The Current State of Unemployment

The Feds recently announced 6.1% unemployment. The rate is the lowest it has been since the Great Recession and is being toted as a triumph for the Obama Administration, which has been working to drive down unemployment rates since 2009. But there is more to the current state of unemployment than just this statistic.

While a mere 6.1% unemployment rate might paint a glossy economic picture, the reality is much harsher. A record 92.5 million people are out of the workforce, underemployment is rampant, the cost of gas and food are at all-time sustained highs while wages have stagnated, and the failure to extend federal unemployment insurance benefits has had a downward effect on the unemployment rate, making it look better than it actually is.

Furthermore, while the Obama Administration has managed to create jobs, most of the jobs created aren’t in high-paying sectors. So what’s the real story behind the latest federal unemployment numbers? Let’s take a look.

Apply for Career Training Benefits.

A significant portion of jobs created in the post-recession recovery are “low paying” jobs

A 2013 National Employment Law Project study estimated that roughly three out of five jobs created since the recession are low-paying, defined as those paying 80 percent or less of the average private-sector wage of $20.04 per hour.

That number is roughly the equivalent of the number of middle-income jobs lost during the recession. In other words, these middle-income jobs that were lost during the recession are being replaced with low-income jobs that don’t necessarily pay the bills.

According the Working Poor Families Project, approximately 47 million people, or roughly one third of working families in the US, are stuck in low wage jobs.

The bottom line? Yes, job are being created. But the jobs being created are pretty lousy and the majority of them don’t pay a living wage. With the gap between the rich and the poor widening, this kind of job creation is only exacerbating the polarization of America’s socioeconomic landscape.

Underemployment is a huge issue

Many of employed American workers are actually underemployed. Underemployment is defined as working a job requiring a lower level of education or skills than what the worker is qualified for. The United State’s underemployment crisis is bad—and by all accounts it is only getting worse.

An average of 150,000 new college graduates enter the workforce each month, creating far more highly-qualified job seekers than there are high-paying jobs.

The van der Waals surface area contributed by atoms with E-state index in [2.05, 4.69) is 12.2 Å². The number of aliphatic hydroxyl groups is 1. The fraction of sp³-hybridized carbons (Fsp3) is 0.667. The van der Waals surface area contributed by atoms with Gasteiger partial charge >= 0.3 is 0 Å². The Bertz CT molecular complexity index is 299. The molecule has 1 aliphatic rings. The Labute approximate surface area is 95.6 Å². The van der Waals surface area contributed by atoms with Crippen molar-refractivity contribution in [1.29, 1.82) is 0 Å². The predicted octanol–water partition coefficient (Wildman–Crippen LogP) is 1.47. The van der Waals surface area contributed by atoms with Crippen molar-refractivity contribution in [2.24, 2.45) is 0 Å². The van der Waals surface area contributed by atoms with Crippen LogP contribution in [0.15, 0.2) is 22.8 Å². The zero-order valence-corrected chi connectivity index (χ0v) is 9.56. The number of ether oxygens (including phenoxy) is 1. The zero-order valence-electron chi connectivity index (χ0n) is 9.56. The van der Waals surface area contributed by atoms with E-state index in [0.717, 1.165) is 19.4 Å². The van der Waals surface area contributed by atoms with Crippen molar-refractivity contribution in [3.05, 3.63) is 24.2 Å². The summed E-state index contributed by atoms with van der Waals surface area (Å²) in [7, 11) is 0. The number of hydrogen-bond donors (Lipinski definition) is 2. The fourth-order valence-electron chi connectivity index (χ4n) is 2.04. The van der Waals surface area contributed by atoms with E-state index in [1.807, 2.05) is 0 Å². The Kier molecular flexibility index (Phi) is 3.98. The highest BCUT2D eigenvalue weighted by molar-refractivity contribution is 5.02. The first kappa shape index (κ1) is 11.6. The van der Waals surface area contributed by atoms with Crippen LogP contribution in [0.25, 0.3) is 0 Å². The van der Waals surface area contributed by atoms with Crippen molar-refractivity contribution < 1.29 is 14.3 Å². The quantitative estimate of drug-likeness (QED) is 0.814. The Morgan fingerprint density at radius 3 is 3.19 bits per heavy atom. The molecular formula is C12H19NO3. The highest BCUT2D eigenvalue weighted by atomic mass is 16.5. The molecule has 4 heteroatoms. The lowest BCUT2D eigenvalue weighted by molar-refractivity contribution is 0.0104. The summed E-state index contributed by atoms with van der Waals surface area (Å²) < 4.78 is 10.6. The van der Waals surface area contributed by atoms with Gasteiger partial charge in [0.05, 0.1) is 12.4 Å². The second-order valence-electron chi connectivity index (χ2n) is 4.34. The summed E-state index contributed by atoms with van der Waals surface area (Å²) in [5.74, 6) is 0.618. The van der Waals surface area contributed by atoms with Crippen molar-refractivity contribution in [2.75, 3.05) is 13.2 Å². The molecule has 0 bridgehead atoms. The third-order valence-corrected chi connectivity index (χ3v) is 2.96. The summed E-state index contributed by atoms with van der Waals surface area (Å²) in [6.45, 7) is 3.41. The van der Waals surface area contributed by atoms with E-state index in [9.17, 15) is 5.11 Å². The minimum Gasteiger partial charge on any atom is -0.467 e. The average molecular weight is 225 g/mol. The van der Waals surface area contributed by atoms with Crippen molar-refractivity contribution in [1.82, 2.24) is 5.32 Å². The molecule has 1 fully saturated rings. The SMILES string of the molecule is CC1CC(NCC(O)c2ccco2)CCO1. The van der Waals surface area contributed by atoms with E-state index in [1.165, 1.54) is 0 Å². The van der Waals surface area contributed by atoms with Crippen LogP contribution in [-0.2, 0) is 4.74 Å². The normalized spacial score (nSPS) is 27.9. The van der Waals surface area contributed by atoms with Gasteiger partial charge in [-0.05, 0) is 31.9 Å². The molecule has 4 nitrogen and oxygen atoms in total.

In fact, a 2013 study by the Center for College Affordability and Productivity (CCAP) predicted that the number of college graduates entering the workforce each year will be more than double the number of jobs available that require at least a Bachelor's degree.

Furthermore, CCAP analysis shows that only four of the fastest growing occupations require a college degree.

The result? Educated workers, many of which are saddled with student-loan debt, are getting stuck in minimum wage jobs.

The jobless are leaving the workforce altogether

The 6.1% unemployment rate only counts those who are considered to be in the workforce, meaning it only considers those who are actively looking for work to be unemployed.

In other words, it doesn’t reflect those who have stopped looking for work altogether — if it did include these “missing” workers, unemployment would be over 10%. Part of the reason unemployment is dropping is because workers having stopped actively looking for work, feeling that they will never be able to find employment.

Wages have stagnated

Since 2000 productivity has risen 23% but wage growth for the average American has hovered around 2% annually, barely keeping pace with inflation.

Furthermore, wages have fallen to a record low as a share of America’s gross domestic product. Until 1975, wages have virtually always comprised more than 50 percent of the nation’s G.D.P. Since 2001, when the wage share was 49%, there has been a steep slide. Last year wages fell to a record low of 43.5%.

All in all, median income for working-age households slid 12.4% from 2000 to 2011. And while wages are stagnating, corporate profits have climbed to an all time high.

Just because people are working doesn’t mean they aren’t still struggling

The unemployment rate isn’t necessarily a good indicator of overall economic prosperity. Almost one in three working US families struggle to meet basic needs. People might have jobs, but many of those who are working still can’t afford to put food on the table.

*IMPORTANT: Be sure to check with your State for details on your full eligibility requirements, or to begin the voluntary benefits process.